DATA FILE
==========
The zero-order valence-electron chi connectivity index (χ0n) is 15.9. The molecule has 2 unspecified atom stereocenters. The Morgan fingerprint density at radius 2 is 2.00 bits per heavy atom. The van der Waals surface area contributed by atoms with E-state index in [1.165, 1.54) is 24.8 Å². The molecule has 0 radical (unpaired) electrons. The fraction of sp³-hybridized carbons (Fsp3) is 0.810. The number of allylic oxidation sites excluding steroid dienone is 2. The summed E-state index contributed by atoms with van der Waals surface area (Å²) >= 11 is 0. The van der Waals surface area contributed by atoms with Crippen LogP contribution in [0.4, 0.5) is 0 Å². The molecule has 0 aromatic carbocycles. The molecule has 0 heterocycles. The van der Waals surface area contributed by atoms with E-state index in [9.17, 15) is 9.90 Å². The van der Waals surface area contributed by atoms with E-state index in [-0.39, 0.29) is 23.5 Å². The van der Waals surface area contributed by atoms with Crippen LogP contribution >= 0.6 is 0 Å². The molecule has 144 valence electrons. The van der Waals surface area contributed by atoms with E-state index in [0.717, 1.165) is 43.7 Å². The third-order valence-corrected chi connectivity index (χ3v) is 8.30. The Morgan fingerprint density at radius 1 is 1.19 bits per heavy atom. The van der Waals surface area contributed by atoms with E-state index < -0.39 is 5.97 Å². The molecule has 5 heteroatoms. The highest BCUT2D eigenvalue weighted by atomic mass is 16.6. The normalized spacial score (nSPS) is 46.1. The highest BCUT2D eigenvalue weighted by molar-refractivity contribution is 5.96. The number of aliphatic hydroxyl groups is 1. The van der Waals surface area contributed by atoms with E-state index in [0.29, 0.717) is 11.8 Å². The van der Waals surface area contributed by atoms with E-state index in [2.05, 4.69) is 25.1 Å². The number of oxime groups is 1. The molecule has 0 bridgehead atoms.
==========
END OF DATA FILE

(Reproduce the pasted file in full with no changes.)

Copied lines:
The zero-order valence-electron chi connectivity index (χ0n) is 15.9. The molecule has 2 unspecified atom stereocenters. The Morgan fingerprint density at radius 2 is 2.00 bits per heavy atom. The van der Waals surface area contributed by atoms with E-state index in [1.165, 1.54) is 24.8 Å². The molecule has 0 radical (unpaired) electrons. The fraction of sp³-hybridized carbons (Fsp3) is 0.810. The number of allylic oxidation sites excluding steroid dienone is 2. The summed E-state index contributed by atoms with van der Waals surface area (Å²) >= 11 is 0. The van der Waals surface area contributed by atoms with Crippen LogP contribution in [0.4, 0.5) is 0 Å². The molecule has 0 aromatic carbocycles. The molecule has 0 heterocycles. The van der Waals surface area contributed by atoms with E-state index in [9.17, 15) is 9.90 Å². The van der Waals surface area contributed by atoms with E-state index in [-0.39, 0.29) is 23.5 Å². The van der Waals surface area contributed by atoms with Crippen LogP contribution >= 0.6 is 0 Å². The molecule has 144 valence electrons. The van der Waals surface area contributed by atoms with E-state index in [0.717, 1.165) is 43.7 Å². The third-order valence-corrected chi connectivity index (χ3v) is 8.30. The Morgan fingerprint density at radius 1 is 1.19 bits per heavy atom. The van der Waals surface area contributed by atoms with E-state index < -0.39 is 5.97 Å². The molecule has 5 heteroatoms. The highest BCUT2D eigenvalue weighted by atomic mass is 16.6. The normalized spacial score (nSPS) is 46.1. The highest BCUT2D eigenvalue weighted by molar-refractivity contribution is 5.96. The number of aliphatic hydroxyl groups is 1. The van der Waals surface area contributed by atoms with E-state index in [0.29, 0.717) is 11.8 Å². The van der Waals surface area contributed by atoms with E-state index in [2.05, 4.69) is 25.1 Å². The number of oxime groups is 1. The molecule has 0 bridgehead atoms.